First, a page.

Avoid meat, food preservation with chemicals, Scientist warns
By Chidinma Ewunonu-Aluko
Dr Isaiah Okere, a meat scientist at the Institute of Agricultural Research and Training (IAR&T), Ibadan, has warned against the use of chemicals for the preservation of meats and food items.
Okere gave the advice in an interview with the News Agency of Nigeria (NAN) on Monday in Ibadan.
He said that chemicals such as formaldehyde or its derivative Formalin, used to preserve human corpses were sometimes used by some people to preserve meat and fish.
According to him, such chemical substances are known to be carcinogenic (can lead to cancer) affecting vital organs like the kidney, liver, and lungs.
He said that meat or fish preserved with Formaldehyde/Formalin could be easily identified as they were always stiff and odourless.
“To know fresh meats, one should examine the colour; red meat should be bright red, if it turns a bit purple, it’s still ok, but means it has been exposed to some oxygen.
“Ensure to press the meat firmly with your finger, if it springs back nicely, it is fresh, if not, it is most likely old because it is losing its firmness.
“Meat should never smell like bleach, ammonia or anything foul,” he said.
On meat preservation, Okere recommended refrigeration, stressing that typically refrigerated storage life for fresh meats is five to seven days.
He, however, said that with the erratic electricity supply situation, it was advisable to limit refrigerated storage to between two to three days.
“Freezing is a better option in the face of erratic supply of electricity and storage life can last longer (running into months) than that of the typical refrigerated storage.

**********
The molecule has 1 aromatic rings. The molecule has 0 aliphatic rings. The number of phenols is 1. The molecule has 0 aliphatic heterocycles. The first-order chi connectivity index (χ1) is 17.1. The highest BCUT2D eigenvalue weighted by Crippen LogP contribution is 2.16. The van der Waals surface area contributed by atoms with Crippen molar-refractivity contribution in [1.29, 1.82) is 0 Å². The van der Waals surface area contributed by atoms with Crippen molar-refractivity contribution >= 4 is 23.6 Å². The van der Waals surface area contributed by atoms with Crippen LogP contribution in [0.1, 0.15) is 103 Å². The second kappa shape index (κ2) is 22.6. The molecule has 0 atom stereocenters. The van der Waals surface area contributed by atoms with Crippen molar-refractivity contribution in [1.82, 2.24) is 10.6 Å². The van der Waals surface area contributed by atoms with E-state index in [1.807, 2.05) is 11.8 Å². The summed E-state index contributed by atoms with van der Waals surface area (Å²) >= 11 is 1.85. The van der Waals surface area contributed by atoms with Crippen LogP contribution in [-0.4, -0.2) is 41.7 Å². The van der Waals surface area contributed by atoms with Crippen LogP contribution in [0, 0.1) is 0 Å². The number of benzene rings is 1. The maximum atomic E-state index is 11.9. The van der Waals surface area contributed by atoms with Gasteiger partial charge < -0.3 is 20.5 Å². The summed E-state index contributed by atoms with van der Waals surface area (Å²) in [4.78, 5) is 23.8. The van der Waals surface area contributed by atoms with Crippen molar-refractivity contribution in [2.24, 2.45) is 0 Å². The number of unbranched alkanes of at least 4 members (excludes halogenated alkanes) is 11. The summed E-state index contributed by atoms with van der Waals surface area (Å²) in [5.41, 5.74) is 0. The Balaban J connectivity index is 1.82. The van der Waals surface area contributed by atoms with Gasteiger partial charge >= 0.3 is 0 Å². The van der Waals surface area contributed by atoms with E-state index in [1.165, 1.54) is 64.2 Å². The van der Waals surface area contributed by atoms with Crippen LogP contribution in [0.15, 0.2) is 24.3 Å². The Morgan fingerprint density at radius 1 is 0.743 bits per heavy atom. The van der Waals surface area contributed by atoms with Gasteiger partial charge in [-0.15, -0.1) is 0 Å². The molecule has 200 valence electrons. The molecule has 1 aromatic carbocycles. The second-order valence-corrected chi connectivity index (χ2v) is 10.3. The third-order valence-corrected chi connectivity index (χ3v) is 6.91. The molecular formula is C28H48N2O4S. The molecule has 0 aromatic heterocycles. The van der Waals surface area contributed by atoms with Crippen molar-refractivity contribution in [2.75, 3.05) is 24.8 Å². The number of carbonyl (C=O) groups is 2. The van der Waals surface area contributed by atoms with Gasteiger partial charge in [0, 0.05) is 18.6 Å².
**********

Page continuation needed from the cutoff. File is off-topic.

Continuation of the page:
“Meat can be vacuum-packaged (packaging free of oxygen), which extends the storage life under refrigerated conditions to approximately 100 days.
“Since vacuum packaging is free of oxygen, it minimises the oxidation of the unsaturated fatty acids and slows the development of rancid meat.
“Also, drying is another method of meat preservation, it removes moisture from meat products so that microorganisms cannot grow.
“Dry sausages and frozen-dried meat are examples of dried meats capable of being stored at room temperature without rapid spoilage,” he said.
He also said that smoking of meat as well as currying with mixture containing salt and other natural preservatives decreases the available moisture in the surface of meat products, preventing microbial growth and spoilage.
The meat scientist underscored the need to protect oneself by observing these precautions, adding that a good risk reduction measure, was to wash all food (meat) thoroughly under running water to wash off the contaminant.
“Meat should be cooked thoroughly before consumption because temperatures of 75°C or above aid removal of formaldehyde.
“It is advisable to purchase meat and fish products when they are fresh and have the meaty or fishy smell characteristics,” he said.
Also, Dr Mutiu Oladele-Bukola, a Veterinary Doctor at IAR&T, said that a slice of good meat would have a clear marble-like pattern and should feel slightly hard when cold.
“The colour of fresh meat should be bright red, the redder the meat, the fresher it is.
“If the meat is turning reddish-brown, that means it has been exposed to air for at least half an hour,” he said.
According to him, consumers determine quality meat as one with desirable colour, firm texture, less drip, high marbling, and moderate visible fat with fresh meat smell.
“Discoloration, soft texture, large amount of drip, less marbling, excessive visible fat and abnormal meat odor, are considered as poor quality traits for fresh meat.
“It’s Therefore, highly recommended that consumers should watch out, buy and eat fresh meat for a healthier life,” he said. (NAN